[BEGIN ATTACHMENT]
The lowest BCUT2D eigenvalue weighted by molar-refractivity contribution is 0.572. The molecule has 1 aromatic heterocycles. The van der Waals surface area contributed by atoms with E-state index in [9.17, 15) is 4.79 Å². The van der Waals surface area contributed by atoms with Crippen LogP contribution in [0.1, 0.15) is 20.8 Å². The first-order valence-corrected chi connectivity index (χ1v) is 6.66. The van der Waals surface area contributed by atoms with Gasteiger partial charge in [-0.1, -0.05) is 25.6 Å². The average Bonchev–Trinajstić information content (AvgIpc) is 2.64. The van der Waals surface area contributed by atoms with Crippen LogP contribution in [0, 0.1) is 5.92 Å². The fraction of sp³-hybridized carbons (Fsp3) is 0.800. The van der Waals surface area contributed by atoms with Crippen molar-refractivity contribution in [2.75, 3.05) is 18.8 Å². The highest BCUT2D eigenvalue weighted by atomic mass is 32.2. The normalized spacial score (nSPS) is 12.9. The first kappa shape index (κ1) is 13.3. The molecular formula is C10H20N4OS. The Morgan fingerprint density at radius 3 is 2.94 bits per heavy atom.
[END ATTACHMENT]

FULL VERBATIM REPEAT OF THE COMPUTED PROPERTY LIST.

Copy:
The lowest BCUT2D eigenvalue weighted by molar-refractivity contribution is 0.572. The molecule has 1 aromatic heterocycles. The van der Waals surface area contributed by atoms with E-state index in [9.17, 15) is 4.79 Å². The van der Waals surface area contributed by atoms with Crippen LogP contribution in [0.1, 0.15) is 20.8 Å². The first-order valence-corrected chi connectivity index (χ1v) is 6.66. The van der Waals surface area contributed by atoms with Gasteiger partial charge in [-0.1, -0.05) is 25.6 Å². The average Bonchev–Trinajstić information content (AvgIpc) is 2.64. The van der Waals surface area contributed by atoms with Crippen LogP contribution in [0, 0.1) is 5.92 Å². The fraction of sp³-hybridized carbons (Fsp3) is 0.800. The van der Waals surface area contributed by atoms with Crippen molar-refractivity contribution in [2.75, 3.05) is 18.8 Å². The highest BCUT2D eigenvalue weighted by atomic mass is 32.2. The normalized spacial score (nSPS) is 12.9. The first kappa shape index (κ1) is 13.3. The molecular formula is C10H20N4OS. The Morgan fingerprint density at radius 3 is 2.94 bits per heavy atom.